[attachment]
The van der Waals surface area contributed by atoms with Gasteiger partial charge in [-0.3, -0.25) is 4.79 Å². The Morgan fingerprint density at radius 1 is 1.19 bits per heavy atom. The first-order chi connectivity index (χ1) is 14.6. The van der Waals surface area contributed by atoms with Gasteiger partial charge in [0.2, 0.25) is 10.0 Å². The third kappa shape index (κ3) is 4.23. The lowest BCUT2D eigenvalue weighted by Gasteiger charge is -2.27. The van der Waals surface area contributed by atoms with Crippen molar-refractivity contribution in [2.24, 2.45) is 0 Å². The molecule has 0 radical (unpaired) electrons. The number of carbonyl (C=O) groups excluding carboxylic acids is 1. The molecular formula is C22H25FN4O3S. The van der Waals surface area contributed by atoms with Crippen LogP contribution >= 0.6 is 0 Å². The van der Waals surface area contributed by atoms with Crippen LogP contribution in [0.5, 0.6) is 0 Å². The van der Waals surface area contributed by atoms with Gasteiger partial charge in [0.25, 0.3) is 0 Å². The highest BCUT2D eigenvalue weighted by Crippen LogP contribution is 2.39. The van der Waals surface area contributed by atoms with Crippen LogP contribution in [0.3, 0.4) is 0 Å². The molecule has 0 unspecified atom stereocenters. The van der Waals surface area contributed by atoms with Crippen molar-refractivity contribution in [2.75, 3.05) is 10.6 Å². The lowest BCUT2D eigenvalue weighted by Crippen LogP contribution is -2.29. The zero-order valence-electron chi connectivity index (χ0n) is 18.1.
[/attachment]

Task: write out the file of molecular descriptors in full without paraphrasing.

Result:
The van der Waals surface area contributed by atoms with Gasteiger partial charge in [-0.3, -0.25) is 4.79 Å². The Morgan fingerprint density at radius 1 is 1.19 bits per heavy atom. The first-order chi connectivity index (χ1) is 14.6. The van der Waals surface area contributed by atoms with Gasteiger partial charge in [0.2, 0.25) is 10.0 Å². The third kappa shape index (κ3) is 4.23. The lowest BCUT2D eigenvalue weighted by Gasteiger charge is -2.27. The van der Waals surface area contributed by atoms with Crippen molar-refractivity contribution in [2.24, 2.45) is 0 Å². The molecule has 0 radical (unpaired) electrons. The number of carbonyl (C=O) groups excluding carboxylic acids is 1. The molecular formula is C22H25FN4O3S. The van der Waals surface area contributed by atoms with Crippen LogP contribution >= 0.6 is 0 Å². The van der Waals surface area contributed by atoms with Crippen LogP contribution in [0.5, 0.6) is 0 Å². The van der Waals surface area contributed by atoms with Gasteiger partial charge in [0.25, 0.3) is 0 Å². The highest BCUT2D eigenvalue weighted by Crippen LogP contribution is 2.39. The van der Waals surface area contributed by atoms with Crippen LogP contribution in [0.3, 0.4) is 0 Å². The molecule has 0 unspecified atom stereocenters. The van der Waals surface area contributed by atoms with Crippen molar-refractivity contribution in [2.75, 3.05) is 10.6 Å². The lowest BCUT2D eigenvalue weighted by Crippen LogP contribution is -2.29. The zero-order valence-electron chi connectivity index (χ0n) is 18.1.